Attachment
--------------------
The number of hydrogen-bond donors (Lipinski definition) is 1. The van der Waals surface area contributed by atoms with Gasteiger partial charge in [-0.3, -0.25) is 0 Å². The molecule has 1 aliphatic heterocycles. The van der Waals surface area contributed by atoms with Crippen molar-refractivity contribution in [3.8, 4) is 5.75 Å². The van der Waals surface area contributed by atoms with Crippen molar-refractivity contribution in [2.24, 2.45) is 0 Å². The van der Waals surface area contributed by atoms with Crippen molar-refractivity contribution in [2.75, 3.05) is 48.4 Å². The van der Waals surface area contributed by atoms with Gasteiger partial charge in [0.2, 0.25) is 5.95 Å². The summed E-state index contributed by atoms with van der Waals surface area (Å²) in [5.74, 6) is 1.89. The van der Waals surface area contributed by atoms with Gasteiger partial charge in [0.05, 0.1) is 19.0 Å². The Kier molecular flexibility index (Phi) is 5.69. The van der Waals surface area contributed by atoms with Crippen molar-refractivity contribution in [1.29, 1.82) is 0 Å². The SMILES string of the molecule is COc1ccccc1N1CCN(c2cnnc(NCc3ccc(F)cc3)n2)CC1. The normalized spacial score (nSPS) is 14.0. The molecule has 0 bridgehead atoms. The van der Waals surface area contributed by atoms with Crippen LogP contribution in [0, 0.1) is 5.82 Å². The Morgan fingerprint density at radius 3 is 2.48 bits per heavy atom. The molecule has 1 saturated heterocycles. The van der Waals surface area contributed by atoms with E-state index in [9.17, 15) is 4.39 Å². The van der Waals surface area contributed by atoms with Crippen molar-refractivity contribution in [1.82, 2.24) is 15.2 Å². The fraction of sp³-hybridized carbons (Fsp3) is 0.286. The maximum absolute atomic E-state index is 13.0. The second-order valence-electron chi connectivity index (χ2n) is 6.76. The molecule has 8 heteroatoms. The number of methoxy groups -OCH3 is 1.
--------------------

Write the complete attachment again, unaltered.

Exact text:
The number of hydrogen-bond donors (Lipinski definition) is 1. The van der Waals surface area contributed by atoms with Gasteiger partial charge in [-0.3, -0.25) is 0 Å². The molecule has 1 aliphatic heterocycles. The van der Waals surface area contributed by atoms with Crippen molar-refractivity contribution in [3.8, 4) is 5.75 Å². The van der Waals surface area contributed by atoms with Crippen molar-refractivity contribution in [2.24, 2.45) is 0 Å². The van der Waals surface area contributed by atoms with Crippen molar-refractivity contribution in [2.75, 3.05) is 48.4 Å². The van der Waals surface area contributed by atoms with Gasteiger partial charge in [0.2, 0.25) is 5.95 Å². The summed E-state index contributed by atoms with van der Waals surface area (Å²) in [5.74, 6) is 1.89. The van der Waals surface area contributed by atoms with Gasteiger partial charge in [0.05, 0.1) is 19.0 Å². The Kier molecular flexibility index (Phi) is 5.69. The van der Waals surface area contributed by atoms with Crippen molar-refractivity contribution in [1.29, 1.82) is 0 Å². The SMILES string of the molecule is COc1ccccc1N1CCN(c2cnnc(NCc3ccc(F)cc3)n2)CC1. The normalized spacial score (nSPS) is 14.0. The molecule has 0 bridgehead atoms. The van der Waals surface area contributed by atoms with Crippen LogP contribution in [0, 0.1) is 5.82 Å². The Morgan fingerprint density at radius 3 is 2.48 bits per heavy atom. The molecule has 1 saturated heterocycles. The van der Waals surface area contributed by atoms with E-state index in [9.17, 15) is 4.39 Å². The van der Waals surface area contributed by atoms with Crippen molar-refractivity contribution in [1.82, 2.24) is 15.2 Å². The fraction of sp³-hybridized carbons (Fsp3) is 0.286. The maximum absolute atomic E-state index is 13.0. The second-order valence-electron chi connectivity index (χ2n) is 6.76. The molecule has 8 heteroatoms. The number of methoxy groups -OCH3 is 1.